Video Link: https://youtu.be/LB2RPqMd_nw
In this episode, Charlie Munger was asked why is it that Berkshire’s organizational principles as a holding company have not been copied more by others given its incredible success and track record?
In this episode, you’ll learn:
Why no one copy Berkshire's organizational principles?
What makes Berkshire Hathaway so successful?
What is the negative effects of bureaucracy?
To check out all Collection: Charlie Munger <click here>
AUDIENCE MEMBER 00:08
In your letter on Berkshire’s past and future, you wrote about the principles that have made Berkshire successful over the years. My question is, why is it that Berkshire’s organizational principles as a holding company have not been copied more by others given its incredible success and track record? Thank you.
CHARLIE MUNGER 00:23
Well it’s a good question. I think the main reason is that it looks impossible. If you were in Procter and Gamble, with its culture and its bureaucracy, and you sat down to figure out, ‘How can I make Procter and Gamble more like Berkshire Hathaway?’, it would go immediately to the ‘too hard pile’. It’s just too hard. There’s too much momentum.
But you raise by your question a very interesting thing that deserves more attention than it gets. One of the reasons that Berkshire has been so successful is there’s practically nobody at headquarters. We have almost no corporate bureaucracy. We have a few internal auditors who go out from there and check this or that. But basically we have no bureaucracy. Having no bureaucracy is a huge advantage if the people who are running are sensible people. Think of how poorly all of us have behaved in big bureaucracy even though we have a lot of talent because we couldn’t change anything.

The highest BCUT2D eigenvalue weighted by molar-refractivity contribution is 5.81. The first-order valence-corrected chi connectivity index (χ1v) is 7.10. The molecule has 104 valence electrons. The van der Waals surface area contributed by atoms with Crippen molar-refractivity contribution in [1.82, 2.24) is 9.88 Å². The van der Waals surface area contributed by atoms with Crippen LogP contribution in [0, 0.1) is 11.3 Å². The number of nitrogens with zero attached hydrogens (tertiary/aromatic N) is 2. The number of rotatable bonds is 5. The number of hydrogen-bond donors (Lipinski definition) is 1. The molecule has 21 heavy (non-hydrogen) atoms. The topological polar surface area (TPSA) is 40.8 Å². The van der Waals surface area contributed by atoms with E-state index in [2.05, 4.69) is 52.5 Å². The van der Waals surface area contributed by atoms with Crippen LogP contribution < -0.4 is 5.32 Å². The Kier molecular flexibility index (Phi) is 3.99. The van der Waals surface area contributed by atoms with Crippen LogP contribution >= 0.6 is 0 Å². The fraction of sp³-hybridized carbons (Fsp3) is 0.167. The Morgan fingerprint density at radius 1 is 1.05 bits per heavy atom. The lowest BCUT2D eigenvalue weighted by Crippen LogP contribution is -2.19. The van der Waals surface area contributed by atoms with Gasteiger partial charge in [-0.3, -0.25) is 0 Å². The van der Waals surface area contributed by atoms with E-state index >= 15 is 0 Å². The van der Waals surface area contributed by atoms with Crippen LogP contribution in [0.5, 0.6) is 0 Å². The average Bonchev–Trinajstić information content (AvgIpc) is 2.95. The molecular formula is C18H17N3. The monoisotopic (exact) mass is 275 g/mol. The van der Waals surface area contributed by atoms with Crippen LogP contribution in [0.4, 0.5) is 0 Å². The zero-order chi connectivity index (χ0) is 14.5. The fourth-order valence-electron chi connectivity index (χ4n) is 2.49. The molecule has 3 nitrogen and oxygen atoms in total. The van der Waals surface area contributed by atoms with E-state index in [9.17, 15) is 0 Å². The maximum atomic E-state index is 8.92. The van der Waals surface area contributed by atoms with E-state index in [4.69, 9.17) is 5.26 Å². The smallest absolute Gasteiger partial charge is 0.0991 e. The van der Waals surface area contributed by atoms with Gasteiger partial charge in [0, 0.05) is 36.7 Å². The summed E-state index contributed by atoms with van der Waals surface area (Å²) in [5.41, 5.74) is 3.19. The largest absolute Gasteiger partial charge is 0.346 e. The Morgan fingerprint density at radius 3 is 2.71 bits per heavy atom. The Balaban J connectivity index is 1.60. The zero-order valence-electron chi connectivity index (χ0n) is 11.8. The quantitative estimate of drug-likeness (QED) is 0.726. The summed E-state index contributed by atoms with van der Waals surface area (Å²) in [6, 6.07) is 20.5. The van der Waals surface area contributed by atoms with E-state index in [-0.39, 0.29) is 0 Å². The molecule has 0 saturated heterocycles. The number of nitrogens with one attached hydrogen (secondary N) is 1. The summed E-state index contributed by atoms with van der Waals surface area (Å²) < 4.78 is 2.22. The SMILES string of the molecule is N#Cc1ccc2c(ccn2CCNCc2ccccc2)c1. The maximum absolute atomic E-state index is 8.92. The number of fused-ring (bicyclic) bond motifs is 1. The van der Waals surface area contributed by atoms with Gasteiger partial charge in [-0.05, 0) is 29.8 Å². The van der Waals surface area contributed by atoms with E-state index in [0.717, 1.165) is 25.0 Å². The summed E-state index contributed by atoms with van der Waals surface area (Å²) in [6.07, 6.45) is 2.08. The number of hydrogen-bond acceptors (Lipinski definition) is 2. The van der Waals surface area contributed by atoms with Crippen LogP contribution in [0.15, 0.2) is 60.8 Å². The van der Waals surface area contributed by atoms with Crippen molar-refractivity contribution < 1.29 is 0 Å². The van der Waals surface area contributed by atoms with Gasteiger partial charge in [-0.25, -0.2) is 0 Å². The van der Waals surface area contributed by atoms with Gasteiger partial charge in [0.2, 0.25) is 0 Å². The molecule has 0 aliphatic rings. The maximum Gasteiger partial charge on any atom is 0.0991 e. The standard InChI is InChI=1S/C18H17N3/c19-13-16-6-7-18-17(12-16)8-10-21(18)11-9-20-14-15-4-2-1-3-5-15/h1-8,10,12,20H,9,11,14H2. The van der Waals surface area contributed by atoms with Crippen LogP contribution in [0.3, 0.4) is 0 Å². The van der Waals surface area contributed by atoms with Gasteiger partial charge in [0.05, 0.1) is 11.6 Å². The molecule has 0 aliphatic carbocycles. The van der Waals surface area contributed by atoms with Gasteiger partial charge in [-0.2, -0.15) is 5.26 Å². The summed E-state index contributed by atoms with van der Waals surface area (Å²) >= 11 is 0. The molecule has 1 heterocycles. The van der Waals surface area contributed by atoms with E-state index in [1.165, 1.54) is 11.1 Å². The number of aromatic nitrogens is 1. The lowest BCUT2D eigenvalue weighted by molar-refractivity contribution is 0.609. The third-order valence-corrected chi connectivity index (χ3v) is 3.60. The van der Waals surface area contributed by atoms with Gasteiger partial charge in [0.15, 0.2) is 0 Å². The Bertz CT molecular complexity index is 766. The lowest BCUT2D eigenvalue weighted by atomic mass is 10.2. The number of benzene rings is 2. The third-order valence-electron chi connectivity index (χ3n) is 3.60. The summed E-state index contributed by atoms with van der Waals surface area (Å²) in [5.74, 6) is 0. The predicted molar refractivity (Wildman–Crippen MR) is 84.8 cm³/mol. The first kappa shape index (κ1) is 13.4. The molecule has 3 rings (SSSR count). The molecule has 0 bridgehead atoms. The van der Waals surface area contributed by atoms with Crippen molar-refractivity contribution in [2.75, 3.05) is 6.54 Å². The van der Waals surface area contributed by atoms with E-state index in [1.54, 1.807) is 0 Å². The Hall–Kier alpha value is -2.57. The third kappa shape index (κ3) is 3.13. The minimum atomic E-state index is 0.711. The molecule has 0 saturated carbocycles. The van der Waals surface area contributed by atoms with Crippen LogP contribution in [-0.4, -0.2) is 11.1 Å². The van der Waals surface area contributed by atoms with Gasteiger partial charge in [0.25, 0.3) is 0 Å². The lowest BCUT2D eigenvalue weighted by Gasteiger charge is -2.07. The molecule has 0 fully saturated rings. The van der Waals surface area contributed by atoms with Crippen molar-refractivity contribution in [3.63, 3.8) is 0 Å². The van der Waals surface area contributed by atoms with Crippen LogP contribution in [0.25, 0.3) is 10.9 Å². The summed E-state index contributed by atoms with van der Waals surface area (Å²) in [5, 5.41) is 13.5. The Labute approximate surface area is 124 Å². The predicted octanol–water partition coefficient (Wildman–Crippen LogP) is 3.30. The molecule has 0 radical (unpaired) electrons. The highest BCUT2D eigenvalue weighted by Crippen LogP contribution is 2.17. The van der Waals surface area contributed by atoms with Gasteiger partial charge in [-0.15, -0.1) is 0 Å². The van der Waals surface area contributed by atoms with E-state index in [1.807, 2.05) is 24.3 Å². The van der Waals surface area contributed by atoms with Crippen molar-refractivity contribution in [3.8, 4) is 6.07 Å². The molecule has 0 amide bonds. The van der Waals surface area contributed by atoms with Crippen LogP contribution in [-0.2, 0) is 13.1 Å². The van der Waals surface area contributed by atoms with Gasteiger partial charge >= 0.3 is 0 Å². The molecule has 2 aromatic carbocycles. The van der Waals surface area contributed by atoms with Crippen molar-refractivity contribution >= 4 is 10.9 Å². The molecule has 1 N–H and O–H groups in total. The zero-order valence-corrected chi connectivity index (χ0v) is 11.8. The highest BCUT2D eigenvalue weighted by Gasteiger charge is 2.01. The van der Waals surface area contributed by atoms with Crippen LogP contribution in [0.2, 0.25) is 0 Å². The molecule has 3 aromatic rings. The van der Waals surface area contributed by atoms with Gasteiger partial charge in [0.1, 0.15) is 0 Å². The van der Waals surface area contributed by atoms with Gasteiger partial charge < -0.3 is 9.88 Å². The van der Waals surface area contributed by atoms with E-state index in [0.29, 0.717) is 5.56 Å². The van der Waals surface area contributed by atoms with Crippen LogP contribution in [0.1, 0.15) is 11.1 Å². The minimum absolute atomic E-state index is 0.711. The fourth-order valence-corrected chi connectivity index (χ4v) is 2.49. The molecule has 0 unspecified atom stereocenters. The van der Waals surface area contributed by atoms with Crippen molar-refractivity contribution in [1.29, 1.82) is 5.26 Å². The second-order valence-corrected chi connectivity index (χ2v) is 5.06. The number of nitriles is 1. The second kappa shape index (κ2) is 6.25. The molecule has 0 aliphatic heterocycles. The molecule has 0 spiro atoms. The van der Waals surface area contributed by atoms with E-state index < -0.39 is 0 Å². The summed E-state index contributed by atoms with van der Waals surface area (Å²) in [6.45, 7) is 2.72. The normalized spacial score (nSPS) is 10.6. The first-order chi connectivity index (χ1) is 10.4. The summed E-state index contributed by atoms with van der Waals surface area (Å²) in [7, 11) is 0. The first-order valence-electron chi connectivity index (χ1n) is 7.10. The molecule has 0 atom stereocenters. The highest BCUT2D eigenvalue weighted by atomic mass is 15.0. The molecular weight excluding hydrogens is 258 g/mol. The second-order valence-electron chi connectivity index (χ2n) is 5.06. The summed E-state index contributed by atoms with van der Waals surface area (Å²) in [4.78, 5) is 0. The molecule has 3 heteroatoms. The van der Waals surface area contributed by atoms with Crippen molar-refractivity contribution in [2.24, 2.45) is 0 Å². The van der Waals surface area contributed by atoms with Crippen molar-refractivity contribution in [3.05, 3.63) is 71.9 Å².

So bureaucracy has a standard bunch of evils on a standard and bunch of stupid wastes and so forth, and avoiding it is hugely important. Of course there’s a tendency of successful places, particularly successful governments, is to have more and more bureaucracy. Of course it’s terribly counterproductive.
And of course the bureaucracy, the individual bureaucrats they’re benefiting from more assistance, more meetings, more this, more that. So what looks like poison to us from the outside, because the decisions are so terrible, looks wonderful for them, it’s opportunity.
I’ve just described the great tragedy of modern life. Modern life creates successful bureaucracy and successful bureaucracy breeds failure and stupidity. How can it be otherwise. That’s the big tension of modern life.
And some of these places that go into a stupid bureaucracy and fire a third of the people and then place works better? They’re doing the Lord’s work. But you wouldn’t think so if you were working there. But there’s a lot of horror and waste in bureaucracy and its inevitable. It’s as natural as old age and death. With that cheerful thought, we can go on to the next one.